A Google logo is seen in a store in Los Angeles, March 24, 2017. Reuters/Lucy Nicholson

Google issued big refunds to advertisers whose ads ran on websites with fake traffic as the company works to create a solution to curb the industry's problem, sources familiar with the matter told the Wall Street Journal.

The search engine company has contacted hundreds of marketers and ad agency partners over the past few week about the problem with fraudulent traffic, also referred to as “ad fraud.”

The ads, which were bought using Google’s automated technology DoubleClick Bid Manager, reportedly ran on publisher sites with bogus traffic, like websites where clicks are faked by bots instead of humans.

While Google has refunded the advertisers, the refunds are only a fraction of the total ad spending that ran through sites with fake traffic -- and ad buyers are not happy. Google offered a refund for its “platform fee,” which accounts for seven to ten percent of the total ad purchase. The company defended its response because it says doesn’t control the rest of the money, according to the Journal.

Advertisers have previously received small credits from Google and their ad-tech vendors when they detect issues, but this time was bigger than previous times.

Google’s Director of Product Management, Scott Spencer, confirmed to the Journal refunds had been given out, but did not say how much. However, some ad buyers said the amounts varied from a few dollars to hundreds of thousands of dollars, depending on how much they spent and the types of ads that were purchased.

DoubleClick Bid Manager is used to target audiences across numerous websites in seconds by linking to dozens of internet ad exchanges, with ad spending flowing through the exchanges. However, fake traffic has created a problem for buyers, with the recent refunds proving Google and others in the industry have to step it up.

In a statement to International Business Times a Google spokesperson said:

“We can't comment on specific details of ad fraud but the vast majority is filtered in our systems before our advertisers are ever impacted or charged. Maintaining a healthy ads ecosystem and improving transparency in supply chain for our advertisers is an area we continue to invest in significantly. Some of those key initiatives include working with the broader industry to make it easier to spot counterfeit ads across the industry through ads.txt. In our own platforms, we’re working with our exchange partners to remove monetary incentives for spammers and increase transparency for buyers.”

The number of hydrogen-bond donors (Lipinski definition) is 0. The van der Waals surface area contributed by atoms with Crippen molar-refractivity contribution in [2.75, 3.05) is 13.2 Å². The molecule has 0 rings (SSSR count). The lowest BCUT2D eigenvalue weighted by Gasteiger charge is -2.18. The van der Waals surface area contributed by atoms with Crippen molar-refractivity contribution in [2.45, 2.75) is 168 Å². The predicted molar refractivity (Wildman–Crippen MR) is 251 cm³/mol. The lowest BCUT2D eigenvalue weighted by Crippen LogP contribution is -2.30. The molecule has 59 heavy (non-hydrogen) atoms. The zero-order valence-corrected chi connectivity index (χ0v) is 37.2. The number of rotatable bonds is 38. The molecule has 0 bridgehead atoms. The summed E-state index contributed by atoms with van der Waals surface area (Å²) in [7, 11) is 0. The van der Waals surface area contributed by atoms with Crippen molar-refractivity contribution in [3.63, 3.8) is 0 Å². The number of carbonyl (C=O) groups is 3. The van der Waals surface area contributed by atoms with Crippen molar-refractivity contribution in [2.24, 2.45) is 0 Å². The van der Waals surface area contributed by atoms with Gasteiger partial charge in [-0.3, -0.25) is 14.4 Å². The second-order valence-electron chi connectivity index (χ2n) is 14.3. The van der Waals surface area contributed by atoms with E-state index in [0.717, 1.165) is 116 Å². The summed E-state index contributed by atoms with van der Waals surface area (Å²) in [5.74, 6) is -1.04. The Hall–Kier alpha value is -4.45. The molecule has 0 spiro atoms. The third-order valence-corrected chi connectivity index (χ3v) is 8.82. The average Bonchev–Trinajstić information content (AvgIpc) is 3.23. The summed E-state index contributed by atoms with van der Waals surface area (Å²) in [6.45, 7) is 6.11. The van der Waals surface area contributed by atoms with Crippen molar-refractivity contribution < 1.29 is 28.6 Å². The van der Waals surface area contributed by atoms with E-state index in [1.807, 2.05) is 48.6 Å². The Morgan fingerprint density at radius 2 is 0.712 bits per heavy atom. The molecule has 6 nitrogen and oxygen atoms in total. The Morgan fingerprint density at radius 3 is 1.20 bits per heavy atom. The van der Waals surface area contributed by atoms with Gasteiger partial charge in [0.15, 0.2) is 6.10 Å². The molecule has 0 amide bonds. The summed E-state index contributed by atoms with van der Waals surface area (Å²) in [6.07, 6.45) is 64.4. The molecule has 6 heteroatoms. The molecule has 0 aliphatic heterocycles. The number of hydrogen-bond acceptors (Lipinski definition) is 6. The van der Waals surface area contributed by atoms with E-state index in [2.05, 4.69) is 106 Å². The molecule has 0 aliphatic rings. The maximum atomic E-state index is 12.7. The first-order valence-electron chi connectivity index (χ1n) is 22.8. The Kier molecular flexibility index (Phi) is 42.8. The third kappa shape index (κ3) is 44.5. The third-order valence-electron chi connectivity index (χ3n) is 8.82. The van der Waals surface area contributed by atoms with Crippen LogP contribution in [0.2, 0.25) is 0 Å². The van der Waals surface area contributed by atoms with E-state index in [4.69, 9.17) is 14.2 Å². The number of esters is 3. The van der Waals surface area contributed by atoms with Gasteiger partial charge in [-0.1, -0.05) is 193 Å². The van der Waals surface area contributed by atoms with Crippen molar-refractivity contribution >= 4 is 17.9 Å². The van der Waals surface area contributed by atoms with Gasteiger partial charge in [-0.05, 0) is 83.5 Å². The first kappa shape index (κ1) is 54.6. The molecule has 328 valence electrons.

ads.txt., which stands for Authorized Digital Sellers, is working to increase transparency in the programmatic advertising ecosystem, giving publishers more control over their inventory in the market. Google has reportedly been testing the tool with some major media properties, including NBCU, CBS, and The New York Times. The tests showed how widespread the problem was.

During the tests, Google and companies shut off all programmatic ad inventory for about 10 or 15 minutes and then combed through ad exchanges to see what was listed. Google and its partners found thousands, and possibly millions, of video and display ad spots available on numerous ad exchanges, even though no ads were actually for sale at that time.

Google also said it was beginning talks with more than 100 exchanges, ad networks and publishers DoubleClick Bid Manager connects to and asking them to display to ad purchasers whether they are willing to give full refunds in case ad-fraud cases.

About 6.5 billion in ad spending will be lost to fraud, according to a report by the Association of National Advertisers and firm WhiteOps. The number has lowered by 10 percent from last year, which means the industry is moving towards the right direction.